A bill that could help such federal agencies as the FDIC and the IRS better secure themselves against cyberattack has reached the floor of the U.S. House of Representatives. HR 1224, which directs the National Institute of Standards and Technology (NIST) to advise agencies on better defenses, earlier this month made it out of the House Committee on Science, Space and Technology on a 19 to 14 vote.
If approved, the bill requires NIST within six months to provide “guidance that Federal agencies may use” to implement the voluntary “cybersecurity framework” that NIST first introduced in 2014. Serving as a road map to better web defenses, that framework offers best practices that agencies can follow to shield themselves from attack.
“This common-sense legislation takes advantage of NIST’s unique capabilities to both develop cybersecurity standards and guidelines, which NIST does now, and go further and evaluate and assess the extent of federal agencies’ compliance with them,” said committee Chairman Lamar Smith (R-Texas). The NIST guidance would include metrics to measure how well agencies can defend against cyberattack, along with security assessments and other measures.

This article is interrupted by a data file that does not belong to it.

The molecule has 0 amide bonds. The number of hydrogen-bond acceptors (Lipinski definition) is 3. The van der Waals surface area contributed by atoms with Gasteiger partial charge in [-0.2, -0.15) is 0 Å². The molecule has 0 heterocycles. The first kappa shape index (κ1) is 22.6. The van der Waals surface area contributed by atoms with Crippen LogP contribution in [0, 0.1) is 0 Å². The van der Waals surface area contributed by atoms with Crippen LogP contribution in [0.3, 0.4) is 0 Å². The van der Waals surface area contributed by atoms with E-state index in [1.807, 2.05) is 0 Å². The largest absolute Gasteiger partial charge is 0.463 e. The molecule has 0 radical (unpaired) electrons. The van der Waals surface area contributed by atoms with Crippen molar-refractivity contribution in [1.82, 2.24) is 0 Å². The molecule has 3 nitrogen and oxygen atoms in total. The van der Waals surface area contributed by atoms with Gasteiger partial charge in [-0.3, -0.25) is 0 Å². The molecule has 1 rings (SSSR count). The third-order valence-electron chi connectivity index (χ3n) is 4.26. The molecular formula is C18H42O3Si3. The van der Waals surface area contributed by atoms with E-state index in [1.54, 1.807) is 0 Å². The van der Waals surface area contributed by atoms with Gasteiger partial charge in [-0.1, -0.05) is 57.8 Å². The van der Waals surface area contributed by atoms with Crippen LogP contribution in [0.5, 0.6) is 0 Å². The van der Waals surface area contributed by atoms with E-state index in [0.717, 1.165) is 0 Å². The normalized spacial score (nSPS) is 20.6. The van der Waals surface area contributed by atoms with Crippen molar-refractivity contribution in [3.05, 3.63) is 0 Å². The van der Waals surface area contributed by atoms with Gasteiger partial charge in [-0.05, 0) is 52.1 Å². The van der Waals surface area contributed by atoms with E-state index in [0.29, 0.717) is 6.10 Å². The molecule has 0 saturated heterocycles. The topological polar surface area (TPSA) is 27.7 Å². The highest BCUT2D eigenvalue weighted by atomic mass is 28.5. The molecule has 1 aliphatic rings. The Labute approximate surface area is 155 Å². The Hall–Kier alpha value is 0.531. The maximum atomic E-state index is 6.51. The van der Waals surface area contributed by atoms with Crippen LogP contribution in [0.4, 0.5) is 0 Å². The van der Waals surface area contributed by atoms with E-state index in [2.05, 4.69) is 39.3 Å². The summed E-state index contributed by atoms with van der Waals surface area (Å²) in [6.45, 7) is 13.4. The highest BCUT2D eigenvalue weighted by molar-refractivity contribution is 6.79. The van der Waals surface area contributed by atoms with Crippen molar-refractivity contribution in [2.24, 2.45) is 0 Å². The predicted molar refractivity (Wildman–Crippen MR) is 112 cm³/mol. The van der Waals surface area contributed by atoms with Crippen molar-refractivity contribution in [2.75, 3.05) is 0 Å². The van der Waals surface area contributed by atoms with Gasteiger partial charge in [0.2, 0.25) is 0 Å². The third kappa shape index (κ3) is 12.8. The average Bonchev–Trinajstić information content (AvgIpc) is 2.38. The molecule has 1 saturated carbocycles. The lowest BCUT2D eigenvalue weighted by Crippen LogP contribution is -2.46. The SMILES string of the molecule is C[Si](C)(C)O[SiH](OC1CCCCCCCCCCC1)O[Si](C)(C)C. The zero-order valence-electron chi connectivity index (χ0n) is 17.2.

The vote generally went along party lines, with most committee Democrats opposing. One criticism they leveled at the proposal is that the U.S. Department of Homeland Security or the U.S. Office of Management and Budget should take the lead on this effort.
The push for more federal cybersecurity follows a massive 2015 breach of the Office of Personal Management in which hackers gained access to the personal information of more than 25 million government employees. And late last year, Reuters reported that the FBI is investigating hacks at the FDIC that date back to 2010 and may have come from the Chinese military. That followed an earlier 2016 data breach involving some 44,000 FDIC customers, and another attack that targeted the IRS.
Last year, a congressional report said the FDIC has been hacked several times over several years and regulators have been covering up or misrepresenting breaches.
- FDIC: Non-Malicious Hack Involved 44,000 Consumers
- IRS Thwarts Hack; Obama Calls for More Cybersecurity
- Congressional Report Accuses FDIC of Covering up, Misrepresenting Data Breaches
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